Taiwan's AU Optronics, a leading flat-screen maker, has launched a multi-billion-dollar foray into solar power, as the island tries to outclass China in the growth industry, officials and media said on Feb. 15.
The company late last week broke ground on a plant that will produce silicon wafers, widely used in the solar power industry, the Economic Daily News reported. It said the plant, which is scheduled to go into operation in the fourth quarter of this year, will eventually cost Tw$25 billion (US$850 million.)
AU Optronics also plans to spend Tw$73 billion on a solar cell manufacturing plant in central Taiwan, with construction expected to kick off before the year's end, it said.
The investment -- the latest of a series of similar ones launched by IT giants such as Hon Hai and Taiwan Semiconductor Manufacturing Corp. -- comes as the government aggressively pushes for projects to utilize clean energy. Taiwan's parliament passed a major renewable energy bill in 2009 aimed at adding between 6,500 and 10,000 megawatts of installed energy from renewable sources over the next 20 years. The move partly reflects a scarcity of energy sources on the island.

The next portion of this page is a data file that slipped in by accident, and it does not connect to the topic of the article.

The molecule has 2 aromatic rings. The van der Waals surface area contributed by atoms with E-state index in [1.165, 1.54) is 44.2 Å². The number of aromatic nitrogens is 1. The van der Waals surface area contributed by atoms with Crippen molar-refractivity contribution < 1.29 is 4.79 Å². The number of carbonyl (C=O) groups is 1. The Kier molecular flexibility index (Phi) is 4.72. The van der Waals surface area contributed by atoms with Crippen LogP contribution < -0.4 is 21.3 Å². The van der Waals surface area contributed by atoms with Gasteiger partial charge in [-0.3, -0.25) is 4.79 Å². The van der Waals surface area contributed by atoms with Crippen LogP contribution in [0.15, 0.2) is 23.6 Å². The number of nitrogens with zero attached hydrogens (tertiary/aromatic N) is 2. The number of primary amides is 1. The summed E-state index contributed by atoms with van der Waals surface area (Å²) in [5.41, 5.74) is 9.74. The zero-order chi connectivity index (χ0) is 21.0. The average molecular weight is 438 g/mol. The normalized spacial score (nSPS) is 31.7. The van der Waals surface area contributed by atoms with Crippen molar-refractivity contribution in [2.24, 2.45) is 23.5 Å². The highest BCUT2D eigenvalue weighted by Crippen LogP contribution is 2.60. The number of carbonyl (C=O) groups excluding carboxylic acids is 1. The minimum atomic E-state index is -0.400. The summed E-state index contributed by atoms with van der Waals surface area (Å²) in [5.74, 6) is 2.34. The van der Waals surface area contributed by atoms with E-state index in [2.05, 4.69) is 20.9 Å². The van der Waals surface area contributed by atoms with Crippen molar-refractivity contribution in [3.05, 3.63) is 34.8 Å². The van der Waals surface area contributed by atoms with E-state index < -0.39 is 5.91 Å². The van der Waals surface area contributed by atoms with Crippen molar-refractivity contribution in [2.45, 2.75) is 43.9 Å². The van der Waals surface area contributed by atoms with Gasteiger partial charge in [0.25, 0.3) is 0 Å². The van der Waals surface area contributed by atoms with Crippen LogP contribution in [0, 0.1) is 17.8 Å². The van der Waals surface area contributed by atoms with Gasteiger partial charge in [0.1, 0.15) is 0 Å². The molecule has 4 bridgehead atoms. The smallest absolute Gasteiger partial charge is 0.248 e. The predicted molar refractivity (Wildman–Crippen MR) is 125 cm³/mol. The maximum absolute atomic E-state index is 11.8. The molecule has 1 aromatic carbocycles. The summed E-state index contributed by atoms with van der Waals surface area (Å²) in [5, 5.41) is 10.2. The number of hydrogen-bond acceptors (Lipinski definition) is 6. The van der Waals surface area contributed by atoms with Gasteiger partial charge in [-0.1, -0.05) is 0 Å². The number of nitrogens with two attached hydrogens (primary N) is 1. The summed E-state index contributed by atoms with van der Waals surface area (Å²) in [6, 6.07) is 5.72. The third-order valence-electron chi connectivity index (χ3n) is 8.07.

Even so, the rush to enter an increasingly crowded field has sparked concerns about anticipated global oversupply as China, the world's biggest solar energy equipment supplier, keeps boosting its manufacturing capacity.
Kenneth Lo, chairman of the Industrial Bank of Taiwan, warned that if the rush is not checked, solar power may emerge as another debt-ridden sector.
But analysts said the outlook for Taiwan's solar power sector is fairly bright at least for the coming two years, despite the expected steep rise in supply and dumping of cheap China-made products.
"The biggest niche of local makers is quality," said Sean Chen of Concord Securities. For instance, he pointed out, solar cells made in Taiwan are more stable than those manufactured in China, where human labor is more widely used, increasing the risk of errors.
"After all, solar cells have to withstand wind and rain for 20 years. Poorly made cells may generate additional maintenance costs for the downstream module suppliers," he said.
Prices of solar cells are expected to fall by up to 20% this year, while global supply is forecast to surge 50%, he said.
The world saw its installed solar power capacity nearly double to 16 gigawatts last year, as users scrambled to boost capacity before the subsidies offered by countries like Germany and Spain were cut due to budget considerations.
Copyright Agence France-Presse, 2011